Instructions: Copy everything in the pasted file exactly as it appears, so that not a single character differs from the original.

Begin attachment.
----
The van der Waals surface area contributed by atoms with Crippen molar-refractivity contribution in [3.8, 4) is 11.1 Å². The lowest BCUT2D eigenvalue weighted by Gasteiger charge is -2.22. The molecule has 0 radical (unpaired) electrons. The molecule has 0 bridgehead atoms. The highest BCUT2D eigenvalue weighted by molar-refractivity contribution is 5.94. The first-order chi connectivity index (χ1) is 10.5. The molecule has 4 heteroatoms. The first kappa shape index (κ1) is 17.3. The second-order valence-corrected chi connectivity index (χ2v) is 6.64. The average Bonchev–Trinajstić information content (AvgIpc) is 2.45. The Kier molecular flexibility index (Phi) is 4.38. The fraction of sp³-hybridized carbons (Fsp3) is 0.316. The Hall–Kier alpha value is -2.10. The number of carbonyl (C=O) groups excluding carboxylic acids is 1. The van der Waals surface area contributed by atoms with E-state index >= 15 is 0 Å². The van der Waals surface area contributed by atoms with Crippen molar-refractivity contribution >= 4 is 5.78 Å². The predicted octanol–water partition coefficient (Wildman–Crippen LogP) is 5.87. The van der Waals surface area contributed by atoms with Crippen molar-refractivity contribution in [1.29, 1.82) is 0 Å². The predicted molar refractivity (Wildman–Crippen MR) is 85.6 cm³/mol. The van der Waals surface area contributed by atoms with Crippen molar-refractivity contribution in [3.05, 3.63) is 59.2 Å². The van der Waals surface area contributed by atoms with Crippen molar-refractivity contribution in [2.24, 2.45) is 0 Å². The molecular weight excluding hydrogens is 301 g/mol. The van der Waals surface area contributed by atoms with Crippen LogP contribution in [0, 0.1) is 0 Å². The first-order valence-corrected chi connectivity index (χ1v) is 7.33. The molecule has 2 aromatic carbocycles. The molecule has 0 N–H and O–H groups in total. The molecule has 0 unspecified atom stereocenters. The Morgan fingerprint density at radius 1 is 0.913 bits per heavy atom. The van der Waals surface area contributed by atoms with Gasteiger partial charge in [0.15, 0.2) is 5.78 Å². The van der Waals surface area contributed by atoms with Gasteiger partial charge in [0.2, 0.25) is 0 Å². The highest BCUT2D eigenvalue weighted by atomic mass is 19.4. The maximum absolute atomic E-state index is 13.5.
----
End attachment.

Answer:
The van der Waals surface area contributed by atoms with Crippen molar-refractivity contribution in [3.8, 4) is 11.1 Å². The lowest BCUT2D eigenvalue weighted by Gasteiger charge is -2.22. The molecule has 0 radical (unpaired) electrons. The molecule has 0 bridgehead atoms. The highest BCUT2D eigenvalue weighted by molar-refractivity contribution is 5.94. The first-order chi connectivity index (χ1) is 10.5. The molecule has 4 heteroatoms. The first kappa shape index (κ1) is 17.3. The second-order valence-corrected chi connectivity index (χ2v) is 6.64. The average Bonchev–Trinajstić information content (AvgIpc) is 2.45. The Kier molecular flexibility index (Phi) is 4.38. The fraction of sp³-hybridized carbons (Fsp3) is 0.316. The Hall–Kier alpha value is -2.10. The number of carbonyl (C=O) groups excluding carboxylic acids is 1. The van der Waals surface area contributed by atoms with E-state index >= 15 is 0 Å². The van der Waals surface area contributed by atoms with Crippen molar-refractivity contribution >= 4 is 5.78 Å². The predicted octanol–water partition coefficient (Wildman–Crippen LogP) is 5.87. The van der Waals surface area contributed by atoms with Crippen molar-refractivity contribution in [1.29, 1.82) is 0 Å². The predicted molar refractivity (Wildman–Crippen MR) is 85.6 cm³/mol. The van der Waals surface area contributed by atoms with Crippen molar-refractivity contribution in [3.05, 3.63) is 59.2 Å². The van der Waals surface area contributed by atoms with Crippen molar-refractivity contribution in [2.24, 2.45) is 0 Å². The molecular weight excluding hydrogens is 301 g/mol. The van der Waals surface area contributed by atoms with Crippen LogP contribution in [0, 0.1) is 0 Å². The first-order valence-corrected chi connectivity index (χ1v) is 7.33. The molecule has 2 aromatic carbocycles. The molecule has 0 N–H and O–H groups in total. The molecule has 0 unspecified atom stereocenters. The Morgan fingerprint density at radius 1 is 0.913 bits per heavy atom. The van der Waals surface area contributed by atoms with Gasteiger partial charge in [0.15, 0.2) is 5.78 Å². The van der Waals surface area contributed by atoms with Gasteiger partial charge in [0.2, 0.25) is 0 Å². The highest BCUT2D eigenvalue weighted by atomic mass is 19.4. The maximum absolute atomic E-state index is 13.5.